Michael Neelson’s Beyond Human Nature is an insightful but ultimately underwhelming look at the Tom Monfils murder investigation.
Directed by Michael Neelson, Beyond Human Nature is a true crime documentary about the Tom Monfils investigation of 1992. The incident, where Monfils was supposedly murdered in a paper pulp vat, shook a small mill town in Wisconsin to its core. Featuring interviews with defendant Mike Piaskowski, Detective Randy Winkler, and Tom’s brother Cal Monfils, this film interrogates the mysterious circumstances surrounding Tom Monfil’s death. Beyond Human Nature is gripping at times, but it ultimately lacks the cohesiveness and attention to detail required to make a documentary of this kind so impactful.
It’s 1992, and the James River Paper Mill in Wisconsin is at the heart of the town’s infrastructure. On November 10, for reasons still speculated, millworker Tom Monfils called the police on co-worker Keith Kutska, after seeing him stealing from the mill. Although Monfils was aware this call may have some consequences, he couldn’t predict it would end in his own death.
Using found footage, recreations and interviews with people involved in the case, Neelson attempts to get to the heart of the case. Creative accents are usually necessary in a true crime documentary of this kind, to bridge gaps between the different elements and create cohesion to the story. Beyond Human Nature has great examples of how these additions can be used to elevate a documentary film, such as the imposition of news articles and presenting found footage on television screens to heighten its immersivity.
However, some other elements of the documentary prove to be more distracting than advantageous to the story being told. Most evident is the use of a voice actor to read out Keith Kutska’s letters at the beginning of the film. Although intended to make the letters feel more palpable to the audience, it instead stilts the flow and lacks a genuine touch. Likewise, despite the pauses between different segments being seemingly intentional, the repetitive use of them feels like nothing more than clanky editing and frequently tests the viewer’s investment.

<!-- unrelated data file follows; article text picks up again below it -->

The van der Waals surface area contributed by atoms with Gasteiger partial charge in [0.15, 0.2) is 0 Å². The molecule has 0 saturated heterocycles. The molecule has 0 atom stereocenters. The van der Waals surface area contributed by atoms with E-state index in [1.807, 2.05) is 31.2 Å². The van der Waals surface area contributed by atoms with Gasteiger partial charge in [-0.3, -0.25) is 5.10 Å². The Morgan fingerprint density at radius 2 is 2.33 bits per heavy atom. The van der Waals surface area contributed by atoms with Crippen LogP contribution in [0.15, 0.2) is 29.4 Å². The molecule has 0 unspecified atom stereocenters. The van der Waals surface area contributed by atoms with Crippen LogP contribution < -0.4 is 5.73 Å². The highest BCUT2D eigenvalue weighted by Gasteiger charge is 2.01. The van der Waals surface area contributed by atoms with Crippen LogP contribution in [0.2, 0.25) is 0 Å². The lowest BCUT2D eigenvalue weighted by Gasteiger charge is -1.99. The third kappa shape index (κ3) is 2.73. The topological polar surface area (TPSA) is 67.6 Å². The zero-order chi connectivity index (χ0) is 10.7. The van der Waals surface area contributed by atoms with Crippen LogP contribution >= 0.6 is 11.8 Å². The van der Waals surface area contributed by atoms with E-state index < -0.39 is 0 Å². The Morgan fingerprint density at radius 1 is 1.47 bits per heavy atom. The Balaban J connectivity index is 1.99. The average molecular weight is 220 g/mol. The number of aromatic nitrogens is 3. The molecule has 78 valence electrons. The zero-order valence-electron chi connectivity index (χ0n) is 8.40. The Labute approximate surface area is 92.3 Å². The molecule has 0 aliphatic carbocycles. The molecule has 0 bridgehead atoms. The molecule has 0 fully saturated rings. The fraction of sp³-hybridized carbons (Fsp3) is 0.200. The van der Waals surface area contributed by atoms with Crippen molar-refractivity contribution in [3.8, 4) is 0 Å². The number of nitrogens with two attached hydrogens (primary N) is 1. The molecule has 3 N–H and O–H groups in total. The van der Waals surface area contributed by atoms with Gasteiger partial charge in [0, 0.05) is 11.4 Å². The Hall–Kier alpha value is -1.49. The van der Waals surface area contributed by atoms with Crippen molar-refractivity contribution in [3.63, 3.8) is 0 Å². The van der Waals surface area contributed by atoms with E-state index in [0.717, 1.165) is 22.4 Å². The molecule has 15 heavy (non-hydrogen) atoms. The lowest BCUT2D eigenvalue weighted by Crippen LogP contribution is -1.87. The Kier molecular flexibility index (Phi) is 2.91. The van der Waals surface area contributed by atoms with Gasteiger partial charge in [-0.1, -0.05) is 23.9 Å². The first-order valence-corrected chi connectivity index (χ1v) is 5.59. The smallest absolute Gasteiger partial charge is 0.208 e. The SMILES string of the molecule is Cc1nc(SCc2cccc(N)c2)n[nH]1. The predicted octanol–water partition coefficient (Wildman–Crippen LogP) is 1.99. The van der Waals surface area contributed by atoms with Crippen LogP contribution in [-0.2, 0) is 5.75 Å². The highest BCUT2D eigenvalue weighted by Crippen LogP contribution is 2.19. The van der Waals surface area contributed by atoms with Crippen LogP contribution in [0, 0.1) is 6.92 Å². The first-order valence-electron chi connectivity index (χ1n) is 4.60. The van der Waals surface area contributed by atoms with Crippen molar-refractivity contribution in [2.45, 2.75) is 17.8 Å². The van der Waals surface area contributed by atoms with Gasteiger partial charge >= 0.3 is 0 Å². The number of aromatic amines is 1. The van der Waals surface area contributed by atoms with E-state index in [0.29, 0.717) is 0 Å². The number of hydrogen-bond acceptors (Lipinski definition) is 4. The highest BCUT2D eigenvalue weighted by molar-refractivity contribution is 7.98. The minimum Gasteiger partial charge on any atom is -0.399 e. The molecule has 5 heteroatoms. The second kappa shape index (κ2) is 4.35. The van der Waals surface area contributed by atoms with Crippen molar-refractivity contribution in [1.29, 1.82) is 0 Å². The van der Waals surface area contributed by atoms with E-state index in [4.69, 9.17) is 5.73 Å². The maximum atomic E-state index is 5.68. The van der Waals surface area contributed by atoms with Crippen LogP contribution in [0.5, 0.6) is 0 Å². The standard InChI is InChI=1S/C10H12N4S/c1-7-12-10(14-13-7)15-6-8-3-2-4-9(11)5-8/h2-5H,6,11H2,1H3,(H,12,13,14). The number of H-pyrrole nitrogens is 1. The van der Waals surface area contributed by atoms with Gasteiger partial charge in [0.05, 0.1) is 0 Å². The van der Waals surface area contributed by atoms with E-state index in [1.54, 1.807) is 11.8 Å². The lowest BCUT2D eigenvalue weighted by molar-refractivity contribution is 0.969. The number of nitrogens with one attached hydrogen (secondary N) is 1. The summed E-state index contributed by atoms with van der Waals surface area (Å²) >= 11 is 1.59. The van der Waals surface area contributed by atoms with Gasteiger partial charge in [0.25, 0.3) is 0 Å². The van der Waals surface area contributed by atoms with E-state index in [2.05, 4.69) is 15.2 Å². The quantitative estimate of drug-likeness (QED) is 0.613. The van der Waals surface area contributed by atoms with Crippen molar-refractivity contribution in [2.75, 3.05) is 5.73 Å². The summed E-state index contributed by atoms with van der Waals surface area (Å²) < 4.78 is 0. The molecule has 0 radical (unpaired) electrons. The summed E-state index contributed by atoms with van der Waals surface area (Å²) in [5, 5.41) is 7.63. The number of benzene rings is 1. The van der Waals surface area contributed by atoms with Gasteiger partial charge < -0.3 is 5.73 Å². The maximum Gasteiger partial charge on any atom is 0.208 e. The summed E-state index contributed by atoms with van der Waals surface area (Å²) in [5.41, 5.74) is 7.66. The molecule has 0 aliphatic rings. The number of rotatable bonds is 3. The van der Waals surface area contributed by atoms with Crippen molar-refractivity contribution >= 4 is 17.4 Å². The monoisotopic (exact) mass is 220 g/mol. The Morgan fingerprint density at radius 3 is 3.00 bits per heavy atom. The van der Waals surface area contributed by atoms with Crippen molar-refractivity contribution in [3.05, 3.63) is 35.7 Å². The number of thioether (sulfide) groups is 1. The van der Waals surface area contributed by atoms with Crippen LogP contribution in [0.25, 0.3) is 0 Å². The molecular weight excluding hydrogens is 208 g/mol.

Where Beyond Human Nature suffers the most is its failure to humanise Tom Monfils. Apart from the found footage featured at the beginning of the documentary, it’s hard to envision him. There is no real study of his character, apart from a few comments from his brother Cal Monfils, which feel like they could be offered by a stranger. What makes a true crime documentary so compelling is its appeal to our humanity in the face of something that is demonstrably the opposite, and unfortunately Beyond Human Nature lacks this key element.
Overall, Beyond Human Nature is a well-produced documentary about an intriguing case. It offers a mystery that remains unsolved and gives the viewer the opportunity to come up with their own theories. However, it ultimately lacks the rigour and cohesion needed to leave a lasting impression.
Beyond Human Nature will be available on digital platforms from May 2, 2023. Watch Beyond Human Nature!